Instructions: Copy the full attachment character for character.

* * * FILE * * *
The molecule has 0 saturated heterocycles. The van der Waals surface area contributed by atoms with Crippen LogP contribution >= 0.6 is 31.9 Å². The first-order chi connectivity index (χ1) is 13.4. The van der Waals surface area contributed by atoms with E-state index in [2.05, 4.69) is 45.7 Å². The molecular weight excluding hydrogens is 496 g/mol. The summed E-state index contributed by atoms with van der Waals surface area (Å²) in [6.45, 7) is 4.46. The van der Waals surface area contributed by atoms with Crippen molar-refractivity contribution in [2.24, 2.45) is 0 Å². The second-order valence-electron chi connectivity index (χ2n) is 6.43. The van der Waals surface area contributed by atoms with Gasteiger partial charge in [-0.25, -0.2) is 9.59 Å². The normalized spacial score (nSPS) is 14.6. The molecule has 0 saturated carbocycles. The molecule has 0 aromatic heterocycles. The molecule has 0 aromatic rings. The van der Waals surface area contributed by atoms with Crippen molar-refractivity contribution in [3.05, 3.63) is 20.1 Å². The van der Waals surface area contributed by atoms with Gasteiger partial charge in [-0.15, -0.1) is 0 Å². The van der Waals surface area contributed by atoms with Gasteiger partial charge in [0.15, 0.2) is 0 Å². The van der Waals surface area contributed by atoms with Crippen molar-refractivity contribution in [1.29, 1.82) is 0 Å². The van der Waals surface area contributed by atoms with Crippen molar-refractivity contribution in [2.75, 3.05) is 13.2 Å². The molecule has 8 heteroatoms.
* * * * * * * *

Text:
The molecule has 0 saturated heterocycles. The van der Waals surface area contributed by atoms with Crippen LogP contribution >= 0.6 is 31.9 Å². The first-order chi connectivity index (χ1) is 13.4. The van der Waals surface area contributed by atoms with E-state index in [2.05, 4.69) is 45.7 Å². The molecular weight excluding hydrogens is 496 g/mol. The summed E-state index contributed by atoms with van der Waals surface area (Å²) in [6.45, 7) is 4.46. The van der Waals surface area contributed by atoms with Crippen molar-refractivity contribution in [2.24, 2.45) is 0 Å². The second-order valence-electron chi connectivity index (χ2n) is 6.43. The van der Waals surface area contributed by atoms with Gasteiger partial charge in [-0.25, -0.2) is 9.59 Å². The normalized spacial score (nSPS) is 14.6. The molecule has 0 saturated carbocycles. The molecule has 0 aromatic heterocycles. The molecule has 0 aromatic rings. The van der Waals surface area contributed by atoms with Crippen molar-refractivity contribution in [3.05, 3.63) is 20.1 Å². The van der Waals surface area contributed by atoms with Gasteiger partial charge in [-0.15, -0.1) is 0 Å². The van der Waals surface area contributed by atoms with Gasteiger partial charge in [0.15, 0.2) is 0 Å². The van der Waals surface area contributed by atoms with Crippen molar-refractivity contribution in [1.29, 1.82) is 0 Å². The van der Waals surface area contributed by atoms with Crippen molar-refractivity contribution in [2.75, 3.05) is 13.2 Å². The molecule has 8 heteroatoms.